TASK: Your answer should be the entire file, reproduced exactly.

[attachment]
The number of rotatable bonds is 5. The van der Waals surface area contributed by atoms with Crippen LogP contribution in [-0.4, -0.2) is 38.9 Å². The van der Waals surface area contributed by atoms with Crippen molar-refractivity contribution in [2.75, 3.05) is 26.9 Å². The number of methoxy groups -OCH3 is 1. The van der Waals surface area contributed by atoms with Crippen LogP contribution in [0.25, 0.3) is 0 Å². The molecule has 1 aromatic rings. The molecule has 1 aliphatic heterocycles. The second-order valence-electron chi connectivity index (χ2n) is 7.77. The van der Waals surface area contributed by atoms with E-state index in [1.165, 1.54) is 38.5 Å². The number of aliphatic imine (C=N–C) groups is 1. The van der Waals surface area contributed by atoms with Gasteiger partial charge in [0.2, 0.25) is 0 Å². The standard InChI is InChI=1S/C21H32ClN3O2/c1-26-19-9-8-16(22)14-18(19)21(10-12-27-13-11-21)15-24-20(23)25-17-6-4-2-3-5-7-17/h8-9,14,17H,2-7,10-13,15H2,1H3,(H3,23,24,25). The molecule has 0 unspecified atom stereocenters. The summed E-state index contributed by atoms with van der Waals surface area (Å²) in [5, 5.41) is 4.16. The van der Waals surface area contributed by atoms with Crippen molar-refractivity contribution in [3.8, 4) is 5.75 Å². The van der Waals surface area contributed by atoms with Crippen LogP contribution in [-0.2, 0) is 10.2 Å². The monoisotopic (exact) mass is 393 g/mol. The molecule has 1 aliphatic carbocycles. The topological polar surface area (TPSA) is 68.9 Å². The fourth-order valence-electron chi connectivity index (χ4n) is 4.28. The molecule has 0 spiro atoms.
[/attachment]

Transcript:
The number of rotatable bonds is 5. The van der Waals surface area contributed by atoms with Crippen LogP contribution in [-0.4, -0.2) is 38.9 Å². The van der Waals surface area contributed by atoms with Crippen molar-refractivity contribution in [2.75, 3.05) is 26.9 Å². The number of methoxy groups -OCH3 is 1. The van der Waals surface area contributed by atoms with Crippen LogP contribution in [0.25, 0.3) is 0 Å². The molecule has 1 aromatic rings. The molecule has 1 aliphatic heterocycles. The second-order valence-electron chi connectivity index (χ2n) is 7.77. The van der Waals surface area contributed by atoms with E-state index in [1.165, 1.54) is 38.5 Å². The number of aliphatic imine (C=N–C) groups is 1. The van der Waals surface area contributed by atoms with Gasteiger partial charge in [0.2, 0.25) is 0 Å². The standard InChI is InChI=1S/C21H32ClN3O2/c1-26-19-9-8-16(22)14-18(19)21(10-12-27-13-11-21)15-24-20(23)25-17-6-4-2-3-5-7-17/h8-9,14,17H,2-7,10-13,15H2,1H3,(H3,23,24,25). The molecule has 0 unspecified atom stereocenters. The summed E-state index contributed by atoms with van der Waals surface area (Å²) in [5, 5.41) is 4.16. The van der Waals surface area contributed by atoms with Crippen molar-refractivity contribution in [3.8, 4) is 5.75 Å². The van der Waals surface area contributed by atoms with Crippen LogP contribution in [-0.2, 0) is 10.2 Å². The monoisotopic (exact) mass is 393 g/mol. The molecule has 1 aliphatic carbocycles. The topological polar surface area (TPSA) is 68.9 Å². The fourth-order valence-electron chi connectivity index (χ4n) is 4.28. The molecule has 0 spiro atoms.